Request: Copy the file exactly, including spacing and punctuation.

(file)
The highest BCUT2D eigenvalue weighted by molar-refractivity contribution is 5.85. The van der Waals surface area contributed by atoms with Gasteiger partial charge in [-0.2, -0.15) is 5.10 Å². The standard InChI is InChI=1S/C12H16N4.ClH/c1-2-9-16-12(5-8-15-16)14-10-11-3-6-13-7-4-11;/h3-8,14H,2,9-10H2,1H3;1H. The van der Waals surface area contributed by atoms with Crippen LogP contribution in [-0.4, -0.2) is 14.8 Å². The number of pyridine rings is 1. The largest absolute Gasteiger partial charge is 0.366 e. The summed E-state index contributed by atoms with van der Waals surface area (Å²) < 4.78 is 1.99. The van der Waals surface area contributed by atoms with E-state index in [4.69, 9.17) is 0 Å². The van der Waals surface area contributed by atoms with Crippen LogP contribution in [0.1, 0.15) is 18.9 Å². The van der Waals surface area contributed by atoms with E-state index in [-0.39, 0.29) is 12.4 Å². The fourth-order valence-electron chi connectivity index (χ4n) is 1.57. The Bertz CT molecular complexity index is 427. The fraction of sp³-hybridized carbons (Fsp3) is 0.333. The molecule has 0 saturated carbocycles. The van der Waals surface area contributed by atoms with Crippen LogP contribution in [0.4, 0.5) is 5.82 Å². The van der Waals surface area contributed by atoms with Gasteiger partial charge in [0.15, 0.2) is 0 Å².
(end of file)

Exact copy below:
The highest BCUT2D eigenvalue weighted by molar-refractivity contribution is 5.85. The van der Waals surface area contributed by atoms with Gasteiger partial charge in [-0.2, -0.15) is 5.10 Å². The standard InChI is InChI=1S/C12H16N4.ClH/c1-2-9-16-12(5-8-15-16)14-10-11-3-6-13-7-4-11;/h3-8,14H,2,9-10H2,1H3;1H. The van der Waals surface area contributed by atoms with Crippen LogP contribution in [-0.4, -0.2) is 14.8 Å². The number of pyridine rings is 1. The largest absolute Gasteiger partial charge is 0.366 e. The summed E-state index contributed by atoms with van der Waals surface area (Å²) < 4.78 is 1.99. The van der Waals surface area contributed by atoms with E-state index in [4.69, 9.17) is 0 Å². The van der Waals surface area contributed by atoms with Crippen LogP contribution in [0.1, 0.15) is 18.9 Å². The van der Waals surface area contributed by atoms with E-state index in [-0.39, 0.29) is 12.4 Å². The fourth-order valence-electron chi connectivity index (χ4n) is 1.57. The Bertz CT molecular complexity index is 427. The fraction of sp³-hybridized carbons (Fsp3) is 0.333. The molecule has 0 saturated carbocycles. The van der Waals surface area contributed by atoms with Crippen LogP contribution in [0.4, 0.5) is 5.82 Å². The van der Waals surface area contributed by atoms with Gasteiger partial charge in [0.15, 0.2) is 0 Å².